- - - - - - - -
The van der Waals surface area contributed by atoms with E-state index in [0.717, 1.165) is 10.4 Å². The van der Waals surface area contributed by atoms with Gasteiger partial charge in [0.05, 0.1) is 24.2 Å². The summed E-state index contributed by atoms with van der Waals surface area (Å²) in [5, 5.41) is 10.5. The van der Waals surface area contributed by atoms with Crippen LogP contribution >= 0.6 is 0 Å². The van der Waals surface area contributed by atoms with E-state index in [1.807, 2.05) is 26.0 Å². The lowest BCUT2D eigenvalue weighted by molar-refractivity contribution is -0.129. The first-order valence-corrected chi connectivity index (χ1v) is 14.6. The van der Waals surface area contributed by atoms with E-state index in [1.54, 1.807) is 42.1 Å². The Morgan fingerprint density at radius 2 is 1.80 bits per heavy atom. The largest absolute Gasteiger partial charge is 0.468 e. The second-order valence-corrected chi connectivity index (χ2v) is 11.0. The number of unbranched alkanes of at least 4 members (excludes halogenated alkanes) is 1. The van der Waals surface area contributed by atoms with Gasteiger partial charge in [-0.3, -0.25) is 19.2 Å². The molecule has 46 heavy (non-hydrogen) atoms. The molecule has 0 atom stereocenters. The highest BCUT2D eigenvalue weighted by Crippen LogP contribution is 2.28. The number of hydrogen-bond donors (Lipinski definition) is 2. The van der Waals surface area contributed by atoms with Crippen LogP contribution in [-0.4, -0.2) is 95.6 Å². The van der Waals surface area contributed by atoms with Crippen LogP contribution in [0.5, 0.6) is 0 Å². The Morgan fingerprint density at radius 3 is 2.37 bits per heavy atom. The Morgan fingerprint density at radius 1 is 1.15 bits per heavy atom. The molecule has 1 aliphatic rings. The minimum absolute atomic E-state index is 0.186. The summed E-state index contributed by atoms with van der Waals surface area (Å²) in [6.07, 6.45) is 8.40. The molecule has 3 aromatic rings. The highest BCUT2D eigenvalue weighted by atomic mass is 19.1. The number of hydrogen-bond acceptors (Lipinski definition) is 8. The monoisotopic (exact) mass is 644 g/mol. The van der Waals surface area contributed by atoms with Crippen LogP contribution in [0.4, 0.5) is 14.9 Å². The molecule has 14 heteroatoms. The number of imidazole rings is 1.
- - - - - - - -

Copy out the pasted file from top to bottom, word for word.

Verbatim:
The van der Waals surface area contributed by atoms with E-state index in [0.717, 1.165) is 10.4 Å². The van der Waals surface area contributed by atoms with Gasteiger partial charge in [0.05, 0.1) is 24.2 Å². The summed E-state index contributed by atoms with van der Waals surface area (Å²) in [5, 5.41) is 10.5. The van der Waals surface area contributed by atoms with Crippen LogP contribution >= 0.6 is 0 Å². The van der Waals surface area contributed by atoms with E-state index in [1.807, 2.05) is 26.0 Å². The lowest BCUT2D eigenvalue weighted by molar-refractivity contribution is -0.129. The first-order valence-corrected chi connectivity index (χ1v) is 14.6. The van der Waals surface area contributed by atoms with E-state index in [1.54, 1.807) is 42.1 Å². The Morgan fingerprint density at radius 2 is 1.80 bits per heavy atom. The largest absolute Gasteiger partial charge is 0.468 e. The second-order valence-corrected chi connectivity index (χ2v) is 11.0. The number of unbranched alkanes of at least 4 members (excludes halogenated alkanes) is 1. The van der Waals surface area contributed by atoms with Gasteiger partial charge in [-0.3, -0.25) is 19.2 Å². The molecule has 46 heavy (non-hydrogen) atoms. The molecule has 0 atom stereocenters. The highest BCUT2D eigenvalue weighted by Crippen LogP contribution is 2.28. The number of hydrogen-bond donors (Lipinski definition) is 2. The van der Waals surface area contributed by atoms with Crippen LogP contribution in [-0.4, -0.2) is 95.6 Å². The van der Waals surface area contributed by atoms with Crippen LogP contribution in [0.5, 0.6) is 0 Å². The Morgan fingerprint density at radius 3 is 2.37 bits per heavy atom. The Morgan fingerprint density at radius 1 is 1.15 bits per heavy atom. The molecule has 1 aliphatic rings. The minimum absolute atomic E-state index is 0.186. The summed E-state index contributed by atoms with van der Waals surface area (Å²) in [6.07, 6.45) is 8.40. The molecule has 3 aromatic rings. The highest BCUT2D eigenvalue weighted by atomic mass is 19.1. The number of hydrogen-bond acceptors (Lipinski definition) is 8. The monoisotopic (exact) mass is 644 g/mol. The van der Waals surface area contributed by atoms with Crippen LogP contribution in [0.4, 0.5) is 14.9 Å². The molecule has 14 heteroatoms. The number of imidazole rings is 1.